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William Joyce is best known for his involvement in the British Fascist Party during World War II and immigrating to Nazi Germany.
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Also in that year, on July 4, Joyce set in motion a chain of events that would prove his eventual undoing; he falsely claimed to be a British citizen, and obtained a British passport.
Despite his successful oratory, his appetite for brawling and willingness to confront anti-fascist agitators caused Mosley embarrassment,
and he was forced to distance himself further from Joyce when his anti-Semitic rhetoric threatened to override the party's political direction. Although Mosley used anti-Semitic sentiment as a political tool when it was expedient, he never shared Joyce's virulent hatred of Jews, which seemed to increase with every passing year.
Joyce was divorced in 1936, and he married Margaret Cairns White, in London, on February 13, 1937. When, in the same year, the BUF performed disastrously in the polls, Mosley dismissed Joyce as a salaried party member, and Joyce left to form his own political party, the National Socialist League, with his new wife Margaret as treasurer. Over the next two years the small but vocal party was involved in a number of skirmishes, which resulted in court appearances on assault charges, although Joyce was never convicted. He made no secret of his support for Adolf Hitler, and had contact with suspected German agents within the U.K.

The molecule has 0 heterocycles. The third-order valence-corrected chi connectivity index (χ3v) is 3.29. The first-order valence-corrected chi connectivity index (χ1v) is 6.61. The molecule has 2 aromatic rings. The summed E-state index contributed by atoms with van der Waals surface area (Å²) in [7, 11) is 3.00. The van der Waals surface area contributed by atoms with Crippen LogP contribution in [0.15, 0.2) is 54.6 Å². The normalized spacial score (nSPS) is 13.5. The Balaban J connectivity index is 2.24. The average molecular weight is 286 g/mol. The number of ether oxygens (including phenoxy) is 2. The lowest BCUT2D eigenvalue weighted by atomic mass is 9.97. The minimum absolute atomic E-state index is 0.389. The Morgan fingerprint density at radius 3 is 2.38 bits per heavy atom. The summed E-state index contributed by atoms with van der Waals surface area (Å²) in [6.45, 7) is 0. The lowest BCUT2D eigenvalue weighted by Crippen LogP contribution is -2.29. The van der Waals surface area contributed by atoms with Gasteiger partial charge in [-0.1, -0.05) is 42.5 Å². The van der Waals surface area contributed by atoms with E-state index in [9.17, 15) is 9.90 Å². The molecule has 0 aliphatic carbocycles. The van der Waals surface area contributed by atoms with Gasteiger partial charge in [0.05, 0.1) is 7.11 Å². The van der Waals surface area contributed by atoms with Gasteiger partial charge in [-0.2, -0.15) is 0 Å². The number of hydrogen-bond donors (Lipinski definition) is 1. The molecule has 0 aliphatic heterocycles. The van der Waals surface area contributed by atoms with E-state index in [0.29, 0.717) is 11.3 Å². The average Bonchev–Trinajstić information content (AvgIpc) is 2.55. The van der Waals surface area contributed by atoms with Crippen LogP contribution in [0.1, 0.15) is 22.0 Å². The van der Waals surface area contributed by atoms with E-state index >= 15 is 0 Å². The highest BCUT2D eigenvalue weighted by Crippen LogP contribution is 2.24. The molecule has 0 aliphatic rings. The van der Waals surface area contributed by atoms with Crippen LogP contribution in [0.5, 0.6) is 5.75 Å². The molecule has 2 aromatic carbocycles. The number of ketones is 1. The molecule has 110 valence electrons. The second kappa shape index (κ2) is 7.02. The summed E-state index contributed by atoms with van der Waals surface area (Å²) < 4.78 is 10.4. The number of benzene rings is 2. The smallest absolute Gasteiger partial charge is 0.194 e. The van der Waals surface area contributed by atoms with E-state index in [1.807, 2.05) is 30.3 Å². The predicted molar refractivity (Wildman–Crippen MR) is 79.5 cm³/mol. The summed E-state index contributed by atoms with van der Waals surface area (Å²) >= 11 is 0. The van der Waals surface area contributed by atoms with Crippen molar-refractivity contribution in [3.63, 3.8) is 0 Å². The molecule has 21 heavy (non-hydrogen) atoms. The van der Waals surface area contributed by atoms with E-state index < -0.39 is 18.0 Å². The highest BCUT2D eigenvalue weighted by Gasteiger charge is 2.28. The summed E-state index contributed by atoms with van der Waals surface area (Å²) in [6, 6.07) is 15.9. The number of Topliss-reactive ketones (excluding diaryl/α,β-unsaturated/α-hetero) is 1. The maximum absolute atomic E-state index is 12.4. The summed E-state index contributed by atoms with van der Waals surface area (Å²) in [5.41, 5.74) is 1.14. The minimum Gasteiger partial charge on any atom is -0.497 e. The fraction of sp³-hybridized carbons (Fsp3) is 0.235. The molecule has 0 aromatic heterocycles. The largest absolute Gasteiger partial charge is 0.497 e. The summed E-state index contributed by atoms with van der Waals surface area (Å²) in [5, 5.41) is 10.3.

Given his political allegiance, Joyce's correspondence was subjected to regular interception by the British Secret Service, and in July 1939 a letter to a suspected German spy revealed that he intended to travel to Germany, given the imminence of war. The British security services, MI5, decided that he would be detained as soon as war was declared. In August 1939, in the days immediately prior to the declaration of war, Joyce dissolved the National Socialist League, and renewed his British passport for another year.
According to one of Joyce's biographers, Nigel Farndale, Joyce developed a relationship with an intelligence division within MI5, known as section B5(b), which was responsible for infiltrating extremist political groups, during his time in England. Given his close connections to Ireland, it seems plausible that he might have been very valuable in this regard, and Farndale claims to have discovered documents, recently released under freedom of information legislation, backing up this connection.
Whether he provided any useful intelligence to B5(b) is unclear, but the strength of this relationship was sufficient that the head of MI5, Maxwell Knight (who was the inspiration and basis of the Ian Fleming character 'M' in the James Bond books), apparently tipped Joyce off about his imminent arrest. Joyce and his wife fled to Berlin on August 26, 1939, with Knight's assistance, just days before war was declared. When Special Branch agents arrived to arrest Joyce on September 1, he had already left the country using his British passport.
Joyce's pre-war profile was sufficient to secure work for both himself and his wife as broadcasters for the Reichsrundfunks Foreign Service, the German equivalent of the BBC, based in Charlottenburg.
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